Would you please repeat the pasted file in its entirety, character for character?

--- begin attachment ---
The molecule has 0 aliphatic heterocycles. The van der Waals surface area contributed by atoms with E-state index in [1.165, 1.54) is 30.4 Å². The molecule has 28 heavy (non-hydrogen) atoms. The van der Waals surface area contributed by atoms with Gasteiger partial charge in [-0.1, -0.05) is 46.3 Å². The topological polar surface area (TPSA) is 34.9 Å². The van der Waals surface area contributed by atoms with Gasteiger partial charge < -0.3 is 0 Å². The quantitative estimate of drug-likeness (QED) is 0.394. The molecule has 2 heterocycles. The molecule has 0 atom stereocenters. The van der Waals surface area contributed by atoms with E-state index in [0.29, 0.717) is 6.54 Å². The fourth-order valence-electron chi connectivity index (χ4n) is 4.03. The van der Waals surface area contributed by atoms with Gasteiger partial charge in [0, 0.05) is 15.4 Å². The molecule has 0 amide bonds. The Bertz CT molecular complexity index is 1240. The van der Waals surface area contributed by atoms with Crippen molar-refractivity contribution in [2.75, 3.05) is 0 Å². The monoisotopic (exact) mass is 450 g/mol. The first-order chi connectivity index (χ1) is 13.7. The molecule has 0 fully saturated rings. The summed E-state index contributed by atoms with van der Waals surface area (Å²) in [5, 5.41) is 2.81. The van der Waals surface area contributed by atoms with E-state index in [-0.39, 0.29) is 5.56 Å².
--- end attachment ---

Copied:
The molecule has 0 aliphatic heterocycles. The van der Waals surface area contributed by atoms with E-state index in [1.165, 1.54) is 30.4 Å². The molecule has 28 heavy (non-hydrogen) atoms. The van der Waals surface area contributed by atoms with Gasteiger partial charge in [-0.1, -0.05) is 46.3 Å². The topological polar surface area (TPSA) is 34.9 Å². The van der Waals surface area contributed by atoms with Gasteiger partial charge < -0.3 is 0 Å². The quantitative estimate of drug-likeness (QED) is 0.394. The molecule has 2 heterocycles. The molecule has 0 atom stereocenters. The van der Waals surface area contributed by atoms with E-state index in [0.29, 0.717) is 6.54 Å². The fourth-order valence-electron chi connectivity index (χ4n) is 4.03. The van der Waals surface area contributed by atoms with Gasteiger partial charge in [0, 0.05) is 15.4 Å². The molecule has 0 amide bonds. The Bertz CT molecular complexity index is 1240. The van der Waals surface area contributed by atoms with Crippen molar-refractivity contribution in [2.75, 3.05) is 0 Å². The monoisotopic (exact) mass is 450 g/mol. The first-order chi connectivity index (χ1) is 13.7. The molecule has 0 fully saturated rings. The summed E-state index contributed by atoms with van der Waals surface area (Å²) in [5, 5.41) is 2.81. The van der Waals surface area contributed by atoms with E-state index in [-0.39, 0.29) is 5.56 Å².